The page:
• Venture capital is inherently high-risk, and therefore must maximize returns — in turn, driving growth at all cost. In a way, venture-backed companies 'can't afford' to build humane technology, if it would jeopardize growth.
  • Zebras Unite believes that in order to change corporate behavior, we must change who has power over the company. Power is encoded in ownership and governance, which are encoded in the business model. Hence the Zebras Unite tagline: the business model is the message. In other words, in order to change corporate behavior, we must change the business model to one in which power accrues to stakeholders — and in particular, to the stakeholders who create value.
  • Zebras Unite was founded to create an alternative to Silicon Valley unicorns. Unicorns are characterized by valuations of over a billion dollars, a laser focus on user acquisition, and business models that set up perverse incentives. On the other hand, zebras are characterized by mutualism, shared property, and business models that support multi-stakeholder value. For a comparison of unicorns and zebras in the same category, see the table below. 
  • Zebras Unite distinguishes between defensive strategies, like regulation and ethics training for technologists, and offensive strategies, like building cooperative models of ownership and governance. Zebras Unite is therefore playing offense.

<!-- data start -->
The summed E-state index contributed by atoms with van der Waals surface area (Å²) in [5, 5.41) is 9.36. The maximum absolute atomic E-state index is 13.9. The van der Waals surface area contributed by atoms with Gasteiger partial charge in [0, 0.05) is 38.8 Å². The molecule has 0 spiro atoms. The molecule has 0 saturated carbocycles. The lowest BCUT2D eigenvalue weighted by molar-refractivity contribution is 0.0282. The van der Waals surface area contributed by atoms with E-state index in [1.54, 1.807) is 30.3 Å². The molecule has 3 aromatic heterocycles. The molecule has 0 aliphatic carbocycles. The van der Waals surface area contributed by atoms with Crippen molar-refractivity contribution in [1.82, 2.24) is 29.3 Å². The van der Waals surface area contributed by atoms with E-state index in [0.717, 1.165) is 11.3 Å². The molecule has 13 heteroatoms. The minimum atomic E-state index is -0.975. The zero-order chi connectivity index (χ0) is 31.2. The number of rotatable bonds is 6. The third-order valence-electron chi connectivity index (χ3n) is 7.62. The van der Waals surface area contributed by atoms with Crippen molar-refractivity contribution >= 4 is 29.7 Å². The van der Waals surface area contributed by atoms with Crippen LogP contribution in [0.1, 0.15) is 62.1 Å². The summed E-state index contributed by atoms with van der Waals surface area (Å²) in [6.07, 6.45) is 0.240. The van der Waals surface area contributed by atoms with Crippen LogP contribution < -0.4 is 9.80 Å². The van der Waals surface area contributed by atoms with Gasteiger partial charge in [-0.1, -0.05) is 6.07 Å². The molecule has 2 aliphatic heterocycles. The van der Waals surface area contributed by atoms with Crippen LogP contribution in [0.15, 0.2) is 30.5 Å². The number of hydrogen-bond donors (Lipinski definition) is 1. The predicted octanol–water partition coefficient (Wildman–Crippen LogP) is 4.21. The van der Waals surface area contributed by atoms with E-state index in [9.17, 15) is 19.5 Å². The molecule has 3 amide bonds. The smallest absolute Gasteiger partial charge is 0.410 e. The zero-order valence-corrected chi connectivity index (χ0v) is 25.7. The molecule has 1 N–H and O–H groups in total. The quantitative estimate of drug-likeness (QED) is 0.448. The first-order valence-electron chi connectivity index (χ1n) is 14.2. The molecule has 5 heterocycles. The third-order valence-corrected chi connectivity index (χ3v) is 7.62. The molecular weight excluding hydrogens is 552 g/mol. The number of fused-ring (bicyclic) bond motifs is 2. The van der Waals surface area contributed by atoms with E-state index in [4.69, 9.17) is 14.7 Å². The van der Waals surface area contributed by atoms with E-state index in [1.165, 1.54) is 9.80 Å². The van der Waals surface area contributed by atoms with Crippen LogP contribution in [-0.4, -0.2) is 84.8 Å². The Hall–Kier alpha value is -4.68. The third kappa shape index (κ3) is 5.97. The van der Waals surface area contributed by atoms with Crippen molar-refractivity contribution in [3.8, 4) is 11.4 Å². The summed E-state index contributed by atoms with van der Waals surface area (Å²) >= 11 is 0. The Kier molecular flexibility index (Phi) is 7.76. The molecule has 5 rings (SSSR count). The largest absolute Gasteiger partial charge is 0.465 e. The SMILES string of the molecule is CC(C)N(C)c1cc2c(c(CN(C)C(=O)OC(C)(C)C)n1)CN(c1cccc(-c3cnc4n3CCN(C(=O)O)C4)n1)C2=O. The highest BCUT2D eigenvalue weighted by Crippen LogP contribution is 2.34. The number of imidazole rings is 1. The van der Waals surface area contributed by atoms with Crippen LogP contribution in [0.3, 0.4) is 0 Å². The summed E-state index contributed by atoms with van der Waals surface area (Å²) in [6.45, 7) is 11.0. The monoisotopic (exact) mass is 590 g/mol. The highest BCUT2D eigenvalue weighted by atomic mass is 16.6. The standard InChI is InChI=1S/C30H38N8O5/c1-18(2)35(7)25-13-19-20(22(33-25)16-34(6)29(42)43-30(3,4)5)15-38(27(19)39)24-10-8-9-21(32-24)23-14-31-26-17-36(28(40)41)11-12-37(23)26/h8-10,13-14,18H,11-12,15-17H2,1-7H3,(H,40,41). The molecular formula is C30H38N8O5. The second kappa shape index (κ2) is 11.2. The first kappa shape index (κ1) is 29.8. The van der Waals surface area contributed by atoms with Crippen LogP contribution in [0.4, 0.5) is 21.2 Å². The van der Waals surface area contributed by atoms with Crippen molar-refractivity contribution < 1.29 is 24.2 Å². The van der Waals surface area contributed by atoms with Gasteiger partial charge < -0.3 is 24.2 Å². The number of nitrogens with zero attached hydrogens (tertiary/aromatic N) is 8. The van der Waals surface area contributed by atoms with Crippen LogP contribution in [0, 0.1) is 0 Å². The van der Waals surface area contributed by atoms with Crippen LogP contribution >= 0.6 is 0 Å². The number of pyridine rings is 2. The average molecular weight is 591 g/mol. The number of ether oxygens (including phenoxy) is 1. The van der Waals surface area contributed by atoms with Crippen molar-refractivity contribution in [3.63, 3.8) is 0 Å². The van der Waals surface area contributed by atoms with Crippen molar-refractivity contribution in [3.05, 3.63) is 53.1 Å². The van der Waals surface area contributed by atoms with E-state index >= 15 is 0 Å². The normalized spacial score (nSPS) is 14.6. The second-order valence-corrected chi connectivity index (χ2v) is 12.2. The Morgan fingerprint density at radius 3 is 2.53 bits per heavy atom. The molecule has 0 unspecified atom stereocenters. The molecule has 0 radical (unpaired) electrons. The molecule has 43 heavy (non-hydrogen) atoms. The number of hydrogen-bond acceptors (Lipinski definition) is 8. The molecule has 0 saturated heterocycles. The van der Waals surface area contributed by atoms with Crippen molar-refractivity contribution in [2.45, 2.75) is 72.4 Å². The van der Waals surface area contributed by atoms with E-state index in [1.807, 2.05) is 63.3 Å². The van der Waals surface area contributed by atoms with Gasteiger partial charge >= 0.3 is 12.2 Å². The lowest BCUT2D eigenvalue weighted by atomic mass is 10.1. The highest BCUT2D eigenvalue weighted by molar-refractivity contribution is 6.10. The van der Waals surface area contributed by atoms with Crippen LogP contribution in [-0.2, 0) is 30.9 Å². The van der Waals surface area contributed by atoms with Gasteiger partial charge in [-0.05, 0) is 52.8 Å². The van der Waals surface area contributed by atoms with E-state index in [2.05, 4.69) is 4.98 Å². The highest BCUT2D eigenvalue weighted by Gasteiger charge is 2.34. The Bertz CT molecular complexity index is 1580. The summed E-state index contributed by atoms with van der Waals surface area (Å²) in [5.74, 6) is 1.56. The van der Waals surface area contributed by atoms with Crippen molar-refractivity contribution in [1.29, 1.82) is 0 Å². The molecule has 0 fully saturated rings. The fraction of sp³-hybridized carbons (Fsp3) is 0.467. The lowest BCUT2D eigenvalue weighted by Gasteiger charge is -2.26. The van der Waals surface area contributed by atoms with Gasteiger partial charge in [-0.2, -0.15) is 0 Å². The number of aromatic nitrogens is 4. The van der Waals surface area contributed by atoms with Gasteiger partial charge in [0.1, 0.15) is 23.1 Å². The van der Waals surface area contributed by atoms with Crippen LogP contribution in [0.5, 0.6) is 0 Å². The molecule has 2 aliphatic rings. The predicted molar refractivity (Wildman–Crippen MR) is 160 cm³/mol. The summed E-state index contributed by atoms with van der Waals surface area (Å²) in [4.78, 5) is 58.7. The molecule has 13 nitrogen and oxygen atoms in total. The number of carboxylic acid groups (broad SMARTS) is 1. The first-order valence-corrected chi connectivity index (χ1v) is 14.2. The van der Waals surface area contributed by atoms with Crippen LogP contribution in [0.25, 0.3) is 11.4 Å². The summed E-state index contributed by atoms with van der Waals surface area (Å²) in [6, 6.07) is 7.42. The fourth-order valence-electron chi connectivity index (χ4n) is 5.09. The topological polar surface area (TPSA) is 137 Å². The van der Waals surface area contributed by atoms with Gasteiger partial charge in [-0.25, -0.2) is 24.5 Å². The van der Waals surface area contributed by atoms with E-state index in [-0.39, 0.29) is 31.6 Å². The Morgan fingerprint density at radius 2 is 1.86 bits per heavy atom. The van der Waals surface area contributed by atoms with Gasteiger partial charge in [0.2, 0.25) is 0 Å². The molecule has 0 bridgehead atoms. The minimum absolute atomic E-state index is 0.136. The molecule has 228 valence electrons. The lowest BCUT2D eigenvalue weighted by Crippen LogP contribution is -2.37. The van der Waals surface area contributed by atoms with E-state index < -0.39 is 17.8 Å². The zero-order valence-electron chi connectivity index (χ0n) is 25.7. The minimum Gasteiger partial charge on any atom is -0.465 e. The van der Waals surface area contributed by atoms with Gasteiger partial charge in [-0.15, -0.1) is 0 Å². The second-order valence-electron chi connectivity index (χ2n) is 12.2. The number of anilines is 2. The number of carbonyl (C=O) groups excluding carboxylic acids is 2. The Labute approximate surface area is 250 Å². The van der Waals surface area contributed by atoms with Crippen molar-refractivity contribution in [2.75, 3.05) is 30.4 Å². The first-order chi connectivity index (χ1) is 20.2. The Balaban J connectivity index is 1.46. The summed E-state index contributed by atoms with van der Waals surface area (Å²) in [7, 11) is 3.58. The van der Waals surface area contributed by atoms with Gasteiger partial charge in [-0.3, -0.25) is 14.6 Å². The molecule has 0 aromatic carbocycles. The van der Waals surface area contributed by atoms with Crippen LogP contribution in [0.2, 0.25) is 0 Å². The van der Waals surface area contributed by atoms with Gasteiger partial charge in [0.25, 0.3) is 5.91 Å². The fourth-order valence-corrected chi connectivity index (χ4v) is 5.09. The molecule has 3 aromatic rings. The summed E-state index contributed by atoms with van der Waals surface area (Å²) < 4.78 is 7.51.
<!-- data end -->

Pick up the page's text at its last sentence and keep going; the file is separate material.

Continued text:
• There are myriad, global examples of zebras. To name a few zebras: 
  • ~Start.Coop is the zebra version of Y Combinator 
  • ~Drivers Coop is the zebra version of Uber
  • ~The Matriarch Fund lends based on the character of the entrepreneurs, in contrast to venture capital, which is based on projected revenue
  • ~Hylo & Social Roots are two social media zebras, which build software for community organizing and collaboration  
  • ~Mondragon is perhaps the best-known global cooperative — it’s based in Spain, has over 80,000 employees, and includes organizations in four areas of activity: finance, industry, retail, and knowledge
  • In 2017, a group of collaborators including Nathan Schneider launched a campaign to #BuyTwitter. Although they didn't succeed, they managed to get the resolution raised at a Twitter shareholder meeting. Now that Elon Musk has made a bid for Twitter, the notion of #BuyTwitter is back — this time, with more cultural force.
  • According to Mara Zepeda and Kate Sassoon, there’s no need for zebras to out-compete unicorns, because unicorns are obsoleting themselves. Mara proposes understanding the transition from unicorns to zebras not as one of competition, but as one of hospicing the old and making room for the new — as articulated by Margaret Wheatley's two-loop theory of organizational transformation.
  • Zebras achieve scale not from one enormous entity, but from a million smaller-scale solutions. This is akin to how zebras protect themselves from lions — by banding together and thereby creating confusion. A group of zebras banding together is called a dazzle.